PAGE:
The warm Summer nights are behind us, it’s dark by 7:30 and the leaves are starting to change colors… it can only mean one thing– the new Fall TV season is upon us! The networks all launched their new seasons this past week, and now that we’ve had our first taste of the new and returning shows, we decided to make our calls on the shows worth watching, the ones with potential, and the shows that will probably be cancelled by October! Keep reading for our full Fall TV breakdown, to help you decide how to best burn through your precious primetime hours each day of the week!
Two and a Half Men (CBS) Everyone tuned in to see what Two and a Half Men would be like with Ashton instead of Charlie last Monday (which made for some HUGE ratings), and after watching the first new episode, it looks like these men aren’t going anywhere anytime soon.
Dancing With The Stars (ABC) We got our first glimpse of the new DWTS cast on the dance floor, with a mixup of the Cha Cha or the Viennese Waltz. Poor Ron Artest won’t be sticking with the rest of the season (since he got voted off), but we sure will.
2 Broke Girls (CBS) The new CBS sitcom is one of two created by comedienne Whitney Cummings… and the only funny one created by Whitney. The always-hilarious Kat Dennings was on the top of her game in the premiere episode, and she had great chemistry with co-star Beth Behrs.
The Playboy Club (NBC) Apparently the reason Mad Men is such a great TV show has less to do with being set in the 60’s, and more to do with excellent writing and compelling characters… at least that’s what the horrid Playboy Club seemed to suggest from it’s first episode. Lot’s of 60’s style on display here, but with absolutely no substance.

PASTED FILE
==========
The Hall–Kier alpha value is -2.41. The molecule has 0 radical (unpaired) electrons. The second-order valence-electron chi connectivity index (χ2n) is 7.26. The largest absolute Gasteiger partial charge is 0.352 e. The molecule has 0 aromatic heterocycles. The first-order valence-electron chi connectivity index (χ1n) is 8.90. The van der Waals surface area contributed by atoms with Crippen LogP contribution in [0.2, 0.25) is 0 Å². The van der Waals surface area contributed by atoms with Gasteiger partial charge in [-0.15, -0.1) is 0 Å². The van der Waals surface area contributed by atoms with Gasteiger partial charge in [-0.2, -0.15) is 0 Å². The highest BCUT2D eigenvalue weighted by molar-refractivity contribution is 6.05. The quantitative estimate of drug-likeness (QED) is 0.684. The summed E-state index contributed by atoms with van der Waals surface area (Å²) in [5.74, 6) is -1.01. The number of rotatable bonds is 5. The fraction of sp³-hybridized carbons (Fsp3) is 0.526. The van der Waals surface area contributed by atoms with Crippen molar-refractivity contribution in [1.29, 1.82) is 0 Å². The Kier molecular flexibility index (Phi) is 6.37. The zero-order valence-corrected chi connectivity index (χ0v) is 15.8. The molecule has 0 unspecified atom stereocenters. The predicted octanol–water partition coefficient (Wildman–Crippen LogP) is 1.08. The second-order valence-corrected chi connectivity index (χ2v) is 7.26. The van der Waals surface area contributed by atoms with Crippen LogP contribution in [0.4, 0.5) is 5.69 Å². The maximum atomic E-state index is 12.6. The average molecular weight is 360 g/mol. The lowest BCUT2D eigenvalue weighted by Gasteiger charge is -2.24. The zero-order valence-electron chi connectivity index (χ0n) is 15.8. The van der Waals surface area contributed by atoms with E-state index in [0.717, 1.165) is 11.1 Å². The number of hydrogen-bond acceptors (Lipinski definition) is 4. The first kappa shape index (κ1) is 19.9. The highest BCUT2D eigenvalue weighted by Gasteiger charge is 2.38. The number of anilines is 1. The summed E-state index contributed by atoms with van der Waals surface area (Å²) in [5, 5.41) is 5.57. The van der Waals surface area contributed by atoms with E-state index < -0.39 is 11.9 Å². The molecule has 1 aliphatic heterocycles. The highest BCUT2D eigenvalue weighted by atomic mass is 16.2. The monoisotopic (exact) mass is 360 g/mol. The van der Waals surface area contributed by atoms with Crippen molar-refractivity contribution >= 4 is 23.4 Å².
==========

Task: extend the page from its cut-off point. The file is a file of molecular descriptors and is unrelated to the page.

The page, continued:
The Sing-Off (NBC) We’re sure there’s some fans of The Sing Off out there, and no offense intended– but seriously DWTS owns Monday night for reality competitions, and reminders from the excellent The Voice (another NBC show) makes The Sing Off feel a little over the hill.
Hawaii Five-0 (CBS) We still haven’t been able to stay awake for an entire episode of the action/ cop drama remake. The original 70’s version is still a classic, but there’s just something about the new version that doesn’t click, even after a full season under their belt.
New Girl (Fox) The adorable Zooey Deschanel stars in the funniest new sitcom we’ve seen this Fall, as the nerdy, broken-hearted Jess. She moves in to a sweet new apartment with three weird guys and tried to get her life back on track. It’s cute, clever and charming… just like the actress herself!
NCIS (CBS) After nine seasons, NCIS is still going strong! We’re hopelessly addicted to the crime-solving team lead by Mark Harmon.
Glee (Fox) Speaking of addictive, it’s hard not to get hooked on Glee! The singers from McKinley High are back, and rumor has it this will be the final season for many of our most beloved classmates, who are now seniors!
The Biggest Loser (NBC) With so much else going on, perennial fave Biggest Loser kinda got the short end of the stick this season… it’s a great show with a positive and inspiring message, but with so much else on Tuesday nights this year, it’s the easiest one to let go of… especially with the loss of amazing trainer/ co-star Jillian Michaels.
Ringer (CW) We really loved Buffy the Vampire Slayer, but sorry Sarah Michelle Gellar– your new show just can’t compare. According to the ratings most people didn’t watch her new thriller show, and honestly, they didn’t miss much.